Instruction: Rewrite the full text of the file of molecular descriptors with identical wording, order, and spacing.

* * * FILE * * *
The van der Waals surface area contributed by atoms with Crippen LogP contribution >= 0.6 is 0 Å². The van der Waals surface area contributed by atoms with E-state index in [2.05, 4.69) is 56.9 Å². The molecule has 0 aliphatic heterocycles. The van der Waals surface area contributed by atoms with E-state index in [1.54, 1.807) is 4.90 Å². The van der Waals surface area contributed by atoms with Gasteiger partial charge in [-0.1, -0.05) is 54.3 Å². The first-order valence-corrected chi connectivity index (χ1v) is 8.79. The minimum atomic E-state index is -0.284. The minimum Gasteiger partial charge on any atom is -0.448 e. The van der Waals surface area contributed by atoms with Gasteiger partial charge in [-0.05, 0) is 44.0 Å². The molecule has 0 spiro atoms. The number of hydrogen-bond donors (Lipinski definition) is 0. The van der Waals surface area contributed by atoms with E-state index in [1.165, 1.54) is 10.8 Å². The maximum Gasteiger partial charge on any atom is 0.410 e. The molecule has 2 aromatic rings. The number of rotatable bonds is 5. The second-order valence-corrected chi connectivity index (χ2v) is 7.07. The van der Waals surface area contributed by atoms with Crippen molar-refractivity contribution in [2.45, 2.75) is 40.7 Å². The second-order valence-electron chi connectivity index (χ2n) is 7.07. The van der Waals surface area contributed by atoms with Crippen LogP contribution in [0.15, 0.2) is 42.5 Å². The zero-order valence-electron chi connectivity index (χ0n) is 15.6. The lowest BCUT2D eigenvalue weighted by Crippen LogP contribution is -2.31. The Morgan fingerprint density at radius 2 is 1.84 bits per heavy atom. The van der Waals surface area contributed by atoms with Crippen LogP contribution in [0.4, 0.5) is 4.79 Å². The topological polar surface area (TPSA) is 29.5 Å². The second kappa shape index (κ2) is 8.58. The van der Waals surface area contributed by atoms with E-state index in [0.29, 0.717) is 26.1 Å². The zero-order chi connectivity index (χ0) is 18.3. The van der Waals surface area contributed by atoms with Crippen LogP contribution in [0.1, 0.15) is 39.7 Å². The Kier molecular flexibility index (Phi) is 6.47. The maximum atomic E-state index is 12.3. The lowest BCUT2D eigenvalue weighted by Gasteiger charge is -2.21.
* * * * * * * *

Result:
The van der Waals surface area contributed by atoms with Crippen LogP contribution >= 0.6 is 0 Å². The van der Waals surface area contributed by atoms with E-state index in [2.05, 4.69) is 56.9 Å². The molecule has 0 aliphatic heterocycles. The van der Waals surface area contributed by atoms with E-state index in [1.54, 1.807) is 4.90 Å². The van der Waals surface area contributed by atoms with Gasteiger partial charge in [-0.1, -0.05) is 54.3 Å². The first-order valence-corrected chi connectivity index (χ1v) is 8.79. The minimum atomic E-state index is -0.284. The minimum Gasteiger partial charge on any atom is -0.448 e. The van der Waals surface area contributed by atoms with Gasteiger partial charge in [-0.05, 0) is 44.0 Å². The molecule has 0 spiro atoms. The number of hydrogen-bond donors (Lipinski definition) is 0. The van der Waals surface area contributed by atoms with E-state index in [1.165, 1.54) is 10.8 Å². The maximum Gasteiger partial charge on any atom is 0.410 e. The molecule has 2 aromatic rings. The number of rotatable bonds is 5. The second-order valence-corrected chi connectivity index (χ2v) is 7.07. The van der Waals surface area contributed by atoms with Crippen molar-refractivity contribution in [2.45, 2.75) is 40.7 Å². The second-order valence-electron chi connectivity index (χ2n) is 7.07. The van der Waals surface area contributed by atoms with Crippen LogP contribution in [0.15, 0.2) is 42.5 Å². The zero-order valence-electron chi connectivity index (χ0n) is 15.6. The lowest BCUT2D eigenvalue weighted by Crippen LogP contribution is -2.31. The Morgan fingerprint density at radius 2 is 1.84 bits per heavy atom. The van der Waals surface area contributed by atoms with Crippen LogP contribution in [0.4, 0.5) is 4.79 Å². The topological polar surface area (TPSA) is 29.5 Å². The second kappa shape index (κ2) is 8.58. The van der Waals surface area contributed by atoms with E-state index in [0.29, 0.717) is 26.1 Å². The zero-order chi connectivity index (χ0) is 18.3. The van der Waals surface area contributed by atoms with Crippen LogP contribution in [0.1, 0.15) is 39.7 Å². The Kier molecular flexibility index (Phi) is 6.47. The maximum atomic E-state index is 12.3. The lowest BCUT2D eigenvalue weighted by Gasteiger charge is -2.21.